Indian films therefore has had the effect of blurring national boundaries of the diaspora children of India, so that when Indian filmdom began to spread its wings globally and cornered a larger slice of the global cinema market, it not only provided, but reinforced the question of identity of the Diaspora Indians in the global setting and thus issues of nationality, patriotism and other identity coded symbols became of paramount importance to the settler country.[i] Most settler countries, including Trinidad and Tobago, saw the local East Indians as identifying with India, because of the language, culture and traditions, and the Indian movies rather than with facets of their own ‘adopted’ country. This identification with India by the East Indians in Trinidad may have caused the then Prime Minister Dr. Eric Williams to state that ‘There can be no Mother India for those who came from India. There can be no Mother Africa for those of African origin.[ii]

The blurring of boundaries in the globalized Indian diaspora setting was caused mainly by Indian movies and the use of technological advancements such as Internet, computer, high-end cell phones and other such gadgets that subsequently gave rise to such issues as Indian identity and belongingness in the settler countries. The average Diaspora Indian could be anywhere in the world and still have a huge “slice of India” with him right in his home. He could review the latest Indian movie, download any Indian song, read any Indian newspaper or magazine or journal, watch any Indian movie, get any video song of his favorite stars or politicians all from the comfort of his home, a feat still far removed from the average Indians in India but which was common to most of the Diaspora Indians. The early East Indians in Trinidad, who saw the arrival of Indian movies as a ‘slice of India’ coming to them in Trinidad, would be wonder-struck today at the latter-day Diaspora Indians who now have many ‘slices of India’ such as magazines, newspapers, novels, radio stations, television stations, DVD movies, ‘Indian movie on demand’ and of course the original cinema at their fingertips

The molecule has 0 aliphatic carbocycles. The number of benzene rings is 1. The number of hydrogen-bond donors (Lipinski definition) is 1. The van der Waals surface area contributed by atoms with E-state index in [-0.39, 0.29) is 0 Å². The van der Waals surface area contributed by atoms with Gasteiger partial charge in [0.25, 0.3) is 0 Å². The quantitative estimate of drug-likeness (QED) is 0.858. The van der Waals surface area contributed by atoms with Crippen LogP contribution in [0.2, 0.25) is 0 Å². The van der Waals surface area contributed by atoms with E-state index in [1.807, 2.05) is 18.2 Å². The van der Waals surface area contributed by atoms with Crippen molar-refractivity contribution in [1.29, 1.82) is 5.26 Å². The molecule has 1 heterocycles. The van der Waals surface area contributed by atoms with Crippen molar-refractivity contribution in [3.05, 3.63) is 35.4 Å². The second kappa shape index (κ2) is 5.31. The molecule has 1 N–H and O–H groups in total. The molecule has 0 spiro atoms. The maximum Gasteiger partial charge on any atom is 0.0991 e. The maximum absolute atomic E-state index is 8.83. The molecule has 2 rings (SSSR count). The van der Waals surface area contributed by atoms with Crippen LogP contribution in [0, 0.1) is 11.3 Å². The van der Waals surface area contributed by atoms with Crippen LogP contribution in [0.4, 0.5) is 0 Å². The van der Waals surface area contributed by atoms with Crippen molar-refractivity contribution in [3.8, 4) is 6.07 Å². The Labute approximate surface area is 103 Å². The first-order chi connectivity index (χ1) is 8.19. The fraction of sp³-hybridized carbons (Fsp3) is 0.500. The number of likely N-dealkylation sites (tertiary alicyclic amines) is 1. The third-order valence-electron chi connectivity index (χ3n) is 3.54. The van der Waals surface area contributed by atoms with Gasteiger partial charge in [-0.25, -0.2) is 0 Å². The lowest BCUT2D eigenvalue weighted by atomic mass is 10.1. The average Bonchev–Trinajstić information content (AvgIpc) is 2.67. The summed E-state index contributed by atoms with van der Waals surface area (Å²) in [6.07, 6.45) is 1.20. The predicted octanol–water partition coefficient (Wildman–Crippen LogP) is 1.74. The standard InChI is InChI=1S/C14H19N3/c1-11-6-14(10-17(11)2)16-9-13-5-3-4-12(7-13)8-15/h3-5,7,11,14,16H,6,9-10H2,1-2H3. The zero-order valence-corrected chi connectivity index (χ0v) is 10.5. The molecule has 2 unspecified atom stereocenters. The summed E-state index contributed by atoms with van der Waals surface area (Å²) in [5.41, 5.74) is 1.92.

The Bollywoodization of the Indian diaspora has in some ways, created a kind of borderless overseas Indian state made up of disparate communities in the global community linked primarily by the Indian movie — the main cultural export of India in the global world since Indian independence.